“We are at a moment of inflection where critical decisions are required for the Bay Area. ‘Home’ to me is more than just a dwelling; it’s where I feel as a citizen that I have responsibilities and opportunities to help shape it into a place that matters.”
Riki Nishimura, Director of Urban Strategies at Gensler, will be a panelist at the upcoming AIASF Housing Forum, sponsored by the AIA in San Francisco, to be held March 24, 2017 at the AIA-SF offices in downtown San Francisco.
What are your hopes for the symposium? Why are you here?
The symposium is a great platform to continue the ongoing discussion on critical issues that have tremendous life-cycle impacts on the health of people living in the Bay Area. One of my interests as an architect is repairing cities from the perspective of critical problem-solving. If we are advocating change at the scale of cities, we need to have design and policy conversations about the opportunities, constraints, and challenges that we face in cities. Housing is one interconnected piece of a complex multi-dimensional city puzzle which is only solvable if we constantly attempt to tackle the equation.
Do you think there’s a Bay Area housing crisis?
“Crisis” may not be the right word to describe our current condition on housing in the Bay Area, but we are at a moment of inflection where necessary critical decisions are required for the Bay Area. We must set a clear direction to remain globally competitive, sustainable and future proof and housing is central to the equation.
Is gentrification a good thing? Bad thing?
One of the great things about cities is diversity and the socio-economic mixing that occurs in the urban environment. That sense of urbanity is sometimes lost with gentrification and in some cases could be anti-urban, resulting in a single dimensional sense of uniformness. However, with that said, there are examples of global cities where gentrification has been successful and also acted as a regeneration catalyst for adjacent districts and neighborhoods.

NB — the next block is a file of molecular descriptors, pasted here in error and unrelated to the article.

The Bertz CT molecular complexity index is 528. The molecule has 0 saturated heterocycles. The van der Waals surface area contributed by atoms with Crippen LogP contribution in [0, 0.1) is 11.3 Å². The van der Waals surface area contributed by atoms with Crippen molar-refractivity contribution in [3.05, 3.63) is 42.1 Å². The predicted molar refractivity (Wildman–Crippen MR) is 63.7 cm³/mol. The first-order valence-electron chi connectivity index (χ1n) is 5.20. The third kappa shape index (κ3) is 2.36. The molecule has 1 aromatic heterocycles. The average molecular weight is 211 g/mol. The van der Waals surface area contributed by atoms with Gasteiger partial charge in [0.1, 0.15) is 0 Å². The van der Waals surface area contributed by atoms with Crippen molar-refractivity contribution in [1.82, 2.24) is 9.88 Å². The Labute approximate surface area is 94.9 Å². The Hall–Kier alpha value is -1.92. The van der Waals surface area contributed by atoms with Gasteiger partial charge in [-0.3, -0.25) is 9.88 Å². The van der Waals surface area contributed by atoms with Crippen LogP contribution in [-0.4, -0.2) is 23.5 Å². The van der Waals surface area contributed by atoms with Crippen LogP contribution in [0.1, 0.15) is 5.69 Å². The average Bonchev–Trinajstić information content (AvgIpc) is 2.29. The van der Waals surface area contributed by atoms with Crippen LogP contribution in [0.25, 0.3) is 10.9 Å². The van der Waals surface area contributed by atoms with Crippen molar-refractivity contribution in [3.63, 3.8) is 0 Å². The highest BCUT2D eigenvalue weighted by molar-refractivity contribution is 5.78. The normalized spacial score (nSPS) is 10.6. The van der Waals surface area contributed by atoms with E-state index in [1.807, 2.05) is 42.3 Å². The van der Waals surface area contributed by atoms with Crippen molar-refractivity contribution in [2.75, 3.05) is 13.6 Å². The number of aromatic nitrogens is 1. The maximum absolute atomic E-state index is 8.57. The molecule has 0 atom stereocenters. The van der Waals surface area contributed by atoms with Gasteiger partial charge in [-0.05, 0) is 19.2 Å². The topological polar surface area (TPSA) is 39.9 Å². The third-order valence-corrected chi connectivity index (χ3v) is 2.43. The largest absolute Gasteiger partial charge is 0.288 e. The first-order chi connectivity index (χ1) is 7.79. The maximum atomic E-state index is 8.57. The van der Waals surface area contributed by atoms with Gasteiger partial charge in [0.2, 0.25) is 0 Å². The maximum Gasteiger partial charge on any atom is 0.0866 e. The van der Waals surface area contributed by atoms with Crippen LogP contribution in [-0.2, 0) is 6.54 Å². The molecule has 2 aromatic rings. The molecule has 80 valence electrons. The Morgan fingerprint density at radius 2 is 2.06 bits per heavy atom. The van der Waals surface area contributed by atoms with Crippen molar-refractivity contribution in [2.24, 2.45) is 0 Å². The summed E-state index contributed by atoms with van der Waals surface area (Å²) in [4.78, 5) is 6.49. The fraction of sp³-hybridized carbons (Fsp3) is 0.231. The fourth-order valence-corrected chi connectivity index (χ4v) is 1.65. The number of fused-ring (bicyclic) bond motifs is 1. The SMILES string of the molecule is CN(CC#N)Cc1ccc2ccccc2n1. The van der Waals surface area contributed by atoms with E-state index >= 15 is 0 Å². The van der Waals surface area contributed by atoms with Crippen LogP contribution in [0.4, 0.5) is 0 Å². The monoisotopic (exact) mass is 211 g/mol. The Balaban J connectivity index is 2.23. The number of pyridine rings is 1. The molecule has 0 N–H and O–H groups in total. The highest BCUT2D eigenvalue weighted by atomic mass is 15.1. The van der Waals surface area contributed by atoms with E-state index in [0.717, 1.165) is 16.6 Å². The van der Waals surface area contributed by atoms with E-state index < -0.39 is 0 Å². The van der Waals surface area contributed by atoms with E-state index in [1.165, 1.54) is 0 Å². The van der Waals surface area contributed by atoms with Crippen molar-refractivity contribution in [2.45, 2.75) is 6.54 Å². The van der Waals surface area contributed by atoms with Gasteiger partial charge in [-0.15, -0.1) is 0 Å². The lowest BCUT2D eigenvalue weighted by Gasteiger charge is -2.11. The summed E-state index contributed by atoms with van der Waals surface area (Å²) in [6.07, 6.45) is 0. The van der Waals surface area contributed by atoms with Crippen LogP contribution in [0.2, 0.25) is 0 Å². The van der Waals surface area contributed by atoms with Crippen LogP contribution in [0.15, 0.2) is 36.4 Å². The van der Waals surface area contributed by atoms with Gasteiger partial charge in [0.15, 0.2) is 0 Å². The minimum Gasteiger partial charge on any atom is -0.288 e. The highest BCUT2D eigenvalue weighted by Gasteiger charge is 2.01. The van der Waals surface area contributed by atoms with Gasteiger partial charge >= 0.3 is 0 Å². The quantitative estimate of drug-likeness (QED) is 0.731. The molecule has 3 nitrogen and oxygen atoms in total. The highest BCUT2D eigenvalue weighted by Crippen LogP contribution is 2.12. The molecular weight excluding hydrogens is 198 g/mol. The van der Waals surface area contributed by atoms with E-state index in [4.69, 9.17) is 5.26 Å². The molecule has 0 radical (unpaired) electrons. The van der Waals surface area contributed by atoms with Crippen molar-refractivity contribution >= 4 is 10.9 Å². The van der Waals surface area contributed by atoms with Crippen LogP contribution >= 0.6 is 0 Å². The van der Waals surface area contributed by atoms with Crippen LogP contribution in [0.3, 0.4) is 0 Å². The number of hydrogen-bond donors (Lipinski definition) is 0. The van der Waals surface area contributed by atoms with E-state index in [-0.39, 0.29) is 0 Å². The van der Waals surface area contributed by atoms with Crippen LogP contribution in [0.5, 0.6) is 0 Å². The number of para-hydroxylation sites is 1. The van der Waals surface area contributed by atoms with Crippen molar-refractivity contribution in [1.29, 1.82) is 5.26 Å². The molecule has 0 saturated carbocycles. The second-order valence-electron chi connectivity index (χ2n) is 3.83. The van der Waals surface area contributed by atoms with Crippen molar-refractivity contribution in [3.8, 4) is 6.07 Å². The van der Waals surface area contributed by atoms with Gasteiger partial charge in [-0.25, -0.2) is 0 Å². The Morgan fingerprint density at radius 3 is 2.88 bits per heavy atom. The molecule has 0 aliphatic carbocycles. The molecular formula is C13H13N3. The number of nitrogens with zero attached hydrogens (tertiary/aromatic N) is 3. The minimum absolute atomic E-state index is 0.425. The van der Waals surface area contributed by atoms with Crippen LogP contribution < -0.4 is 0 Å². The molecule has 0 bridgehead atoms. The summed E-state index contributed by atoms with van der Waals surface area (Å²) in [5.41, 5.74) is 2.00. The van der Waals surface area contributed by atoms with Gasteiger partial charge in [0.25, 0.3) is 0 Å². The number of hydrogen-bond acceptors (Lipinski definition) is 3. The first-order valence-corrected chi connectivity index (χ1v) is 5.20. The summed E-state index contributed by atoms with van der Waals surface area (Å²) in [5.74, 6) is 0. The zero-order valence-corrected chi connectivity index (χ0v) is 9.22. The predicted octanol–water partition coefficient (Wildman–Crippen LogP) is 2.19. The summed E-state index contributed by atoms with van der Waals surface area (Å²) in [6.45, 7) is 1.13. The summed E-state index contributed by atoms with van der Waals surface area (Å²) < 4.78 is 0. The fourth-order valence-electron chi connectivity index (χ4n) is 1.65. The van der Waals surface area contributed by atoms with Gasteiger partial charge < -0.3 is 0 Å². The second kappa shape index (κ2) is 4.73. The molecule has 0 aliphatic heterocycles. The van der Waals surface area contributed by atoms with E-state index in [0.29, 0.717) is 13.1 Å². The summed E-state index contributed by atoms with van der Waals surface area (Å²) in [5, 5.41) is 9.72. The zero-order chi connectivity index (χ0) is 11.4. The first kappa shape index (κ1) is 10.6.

What does “home” mean to you?
These days people are more transient than ever, and I have my fair share of places that I would classify as “home.” I identify “home” as a place where when you close your eyes you can recall all the fond memories and experiences with colleagues, friends, and family. “Home” to me is more than just a dwelling; it’s where I feel as a citizen that I have responsibilities and opportunities to help shape it into a place that matters and is meaningful for the collective. My home is currently San Francisco and Oakland.
What role do you envision for tech companies regarding Bay Area housing, both responsibilities and opportunities?
Tech company innovations have a tremendous influence on the forward thinking of our cities and can trigger significant movements to embrace change. There is hyper-growth at tech firms, and the sheer volume of employees/visitors they attract to fulfill their needs can cause bottlenecks: in infrastructure, the supply of goods and services, and tipping the scale of housing supply and demand. We must all collaborate equally to solve this complex algorithm and design with tech can play a tremendous role in the dialog.
About the author
Rebecca Firestone has been working in the Bay Area since 1998 as a technical writer, business content developer, architectural filing lady, marketing director, and sorcerer’s apprentice.